Tuesday, November 8, 2011


Shop assistants have started putting 'today' on the end of their questions.  Would you like chocolate or cinnamon on your cappuchino today? Would you like sugar today?  Would you like to pay by eftpos or credit today?  Would you like me to put it in a bag today? Would you like anything else today?  Is there anything else I can help you with today?

What does this mean, today, or, in fact,  any other day?  Does it imply that one is thought to live a life of complete inconsistency, one day bearing very little relation to another with respect to one's wants, desires or even behaviours?  Have they been taught to give the impression that every customer is a free agent, entirely unconstrained by the exigencies of life from one day to the next?  Or is it intended to imply that somehow they know that this is a special day for us?  If so, this is something that might begin to lose its effect if one hears it every day.

More importantly, how is that that it suddenly seems to have begun in all shops and cafes, not just in New Zealand, but also in Australia?  Is this perhaps the latest example of an a-causal connecting principle, Sheldrake's morphic resonance at work in the everyday world?  I suspect though that Sheldrake was thinking of something a bit more profound and far-reaching than the 'today' effect.

Or perhaps there is some ubiquitous training manual, that is updated to all establishments.  If so, who makes the decisions and writes it?  Or perhaps the shop assistants pick up the new ideas from other shops when they themselves are customers.  If so, where did it begin?  Who is ultimately responsible for this new awkwardness that has made its way into our daily lives?  It is yet another thing to deal with, to make a decision about, to work out a clever response that will fall on ears that do not want to hear it.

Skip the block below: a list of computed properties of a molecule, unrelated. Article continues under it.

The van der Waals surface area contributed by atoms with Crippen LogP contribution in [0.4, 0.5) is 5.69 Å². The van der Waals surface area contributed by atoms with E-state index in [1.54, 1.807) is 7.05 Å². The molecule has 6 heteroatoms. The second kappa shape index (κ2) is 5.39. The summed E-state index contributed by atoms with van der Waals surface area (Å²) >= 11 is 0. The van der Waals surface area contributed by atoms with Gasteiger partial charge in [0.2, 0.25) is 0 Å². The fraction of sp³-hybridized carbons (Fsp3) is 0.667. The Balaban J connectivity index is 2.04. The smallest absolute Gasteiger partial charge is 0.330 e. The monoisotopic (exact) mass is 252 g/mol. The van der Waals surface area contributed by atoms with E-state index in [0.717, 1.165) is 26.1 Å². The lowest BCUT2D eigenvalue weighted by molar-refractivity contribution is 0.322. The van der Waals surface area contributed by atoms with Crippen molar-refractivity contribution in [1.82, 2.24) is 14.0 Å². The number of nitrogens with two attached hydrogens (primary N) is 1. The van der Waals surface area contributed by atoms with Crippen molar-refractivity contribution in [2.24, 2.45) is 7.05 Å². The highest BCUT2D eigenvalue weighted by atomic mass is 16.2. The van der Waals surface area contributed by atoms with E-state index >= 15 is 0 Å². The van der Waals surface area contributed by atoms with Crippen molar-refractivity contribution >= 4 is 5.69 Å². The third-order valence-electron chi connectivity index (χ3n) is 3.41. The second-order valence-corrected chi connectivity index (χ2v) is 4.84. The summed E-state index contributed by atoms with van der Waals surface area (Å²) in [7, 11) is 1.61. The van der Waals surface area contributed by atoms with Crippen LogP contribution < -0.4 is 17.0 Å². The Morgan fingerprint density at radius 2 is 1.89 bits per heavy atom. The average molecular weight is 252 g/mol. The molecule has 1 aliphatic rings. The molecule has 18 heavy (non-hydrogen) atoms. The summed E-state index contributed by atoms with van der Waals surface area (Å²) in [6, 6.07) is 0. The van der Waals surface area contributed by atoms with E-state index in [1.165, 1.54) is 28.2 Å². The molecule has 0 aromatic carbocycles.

Anyway, I suspect that we are stuck with it for a while, much as we have been stuck with "Have you had a busy day?" This is a question to which it is almost impossible to reply satisfactorily.  "Yes" seems a bit peremptory and "No" seems to imply a less than adequate life.  And to offer more than a simple affirmative or negative somehow takes the whole matter too far, something shown readily by the puzzled look from she who is by then proffering the bill.  Clearly, the checkout people couldn't care less about the progress of one's day.  Fair enough, although one does have some sympathy for the progress of theirs. What must seven or eight hours sitting there and making much the same enquiries of everyone be like?  But, why then do they continue to ask these questions?

But at least we have not yet had to face a question that's not a question at the end of nearly every utterance, as with the British "...in it?" Perhaps it is a little like the New Zealand rising inflection that turns everything into a tentative, I'm-not-sure-if-I-should-be-saying-this-at-all sort of statement. The impossibility of resolution leaves one feeling slightly tense, the entire conversation lacking a firm end. On reflection though, the British "...in  it?" is more of a challenge, it carries an aggressive you're-not-going-to-argue-with-this flavour to it. Might this be a final hangover of the difference between the colonizer and the colonized?

It's a wonder that we  manage to get through day to day interactions at all. Of course, on some days we don't.

No comments:

Post a Comment

Creative Commons License
This work is licensed under a Creative Commons Attribution-NonCommercial-ShareAlike 3.0 New Zealand License.